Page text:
Argentine Runs 780M Peso Deficit
Buenos Aires, Argentina –– Argentina's economy took another turn for the worse Wednesday, when the government announced it had run a public deficit of 780 million pesos ($319 million) in the first two months of the year.
The government had predicted a target deficit of no more than 3 billion pesos ($1.2 billion) for all of 2002, a figure that would be easily surpassed if the current rate of deficit spending continues.
In a press conference in the Economy Ministry, Treasury Secretary Oscar Lamberto played down the significance of the news.
"This excess is almost normal, because the deficit in the first three months, is always higher," he said, adding, "we are going to fulfill the budget targets."
Lamberto said the deficit was partly the result of one-off costs left from 2001, like the year-end bonus for state workers and the dip in tax revenue during the first quarter, when most Argentines take their holidays.
Government income fell to 1.04 billion pesos from 1.71 billion pesos in February 2001. Spending was 1.72 billion pesos, down from more than 2 billion pesos 12 months earlier.
With spending already down on last year, Lamberto said it would be hard for the government to carry out further budget cuts.
"There is a limit to spending reductions." he said, "This is like the donkey you teach not to eat, in the end it just dies."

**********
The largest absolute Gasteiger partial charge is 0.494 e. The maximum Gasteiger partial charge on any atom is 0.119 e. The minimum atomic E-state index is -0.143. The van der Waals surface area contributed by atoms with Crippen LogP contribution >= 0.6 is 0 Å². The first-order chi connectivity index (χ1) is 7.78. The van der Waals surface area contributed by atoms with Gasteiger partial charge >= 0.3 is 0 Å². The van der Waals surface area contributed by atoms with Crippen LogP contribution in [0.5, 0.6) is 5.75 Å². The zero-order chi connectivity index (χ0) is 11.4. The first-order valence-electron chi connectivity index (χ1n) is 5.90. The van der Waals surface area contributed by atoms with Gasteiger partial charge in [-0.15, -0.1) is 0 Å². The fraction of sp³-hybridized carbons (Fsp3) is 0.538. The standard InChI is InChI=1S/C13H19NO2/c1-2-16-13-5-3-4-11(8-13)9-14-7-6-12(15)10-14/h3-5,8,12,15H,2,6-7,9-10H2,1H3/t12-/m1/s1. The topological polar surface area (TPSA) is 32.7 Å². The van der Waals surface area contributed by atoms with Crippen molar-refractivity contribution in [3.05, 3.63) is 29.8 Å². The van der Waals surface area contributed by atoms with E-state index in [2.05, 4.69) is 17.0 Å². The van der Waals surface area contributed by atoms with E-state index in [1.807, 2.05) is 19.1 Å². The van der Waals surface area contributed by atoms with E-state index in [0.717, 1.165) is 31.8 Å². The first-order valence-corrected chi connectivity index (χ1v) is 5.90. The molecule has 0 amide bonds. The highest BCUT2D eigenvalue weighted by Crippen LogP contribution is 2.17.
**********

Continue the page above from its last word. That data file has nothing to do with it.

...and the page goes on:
Lamberto warned that if Argentina doesn't receive fresh financial aid from international credit agencies, the country will find it hard to keep up its repayments to the International Monetary Fund and others.
Argentina owes around $6 billion to aid agencies this year, with a payment of $1.6 billion due in April.
Last December, Argentina defaulted $141 billion public debt.
The South American nation, the region's second biggest economy, has been in an ever-deepening recession for the last four years. The economy is expected to shrink this year between 5 percent and 10 percent.
The news of the deficit comes as Argentina President Eduardo Duhalde arrives in Monterrey, Mexico for a U.N. conference on aid for poor nations.
Duhalde is set to meet there with leading figures from the International Monetary Fund, the World Bank and the U.S. government and had hoped to persuade them to release up to $25 billion for Argentina.
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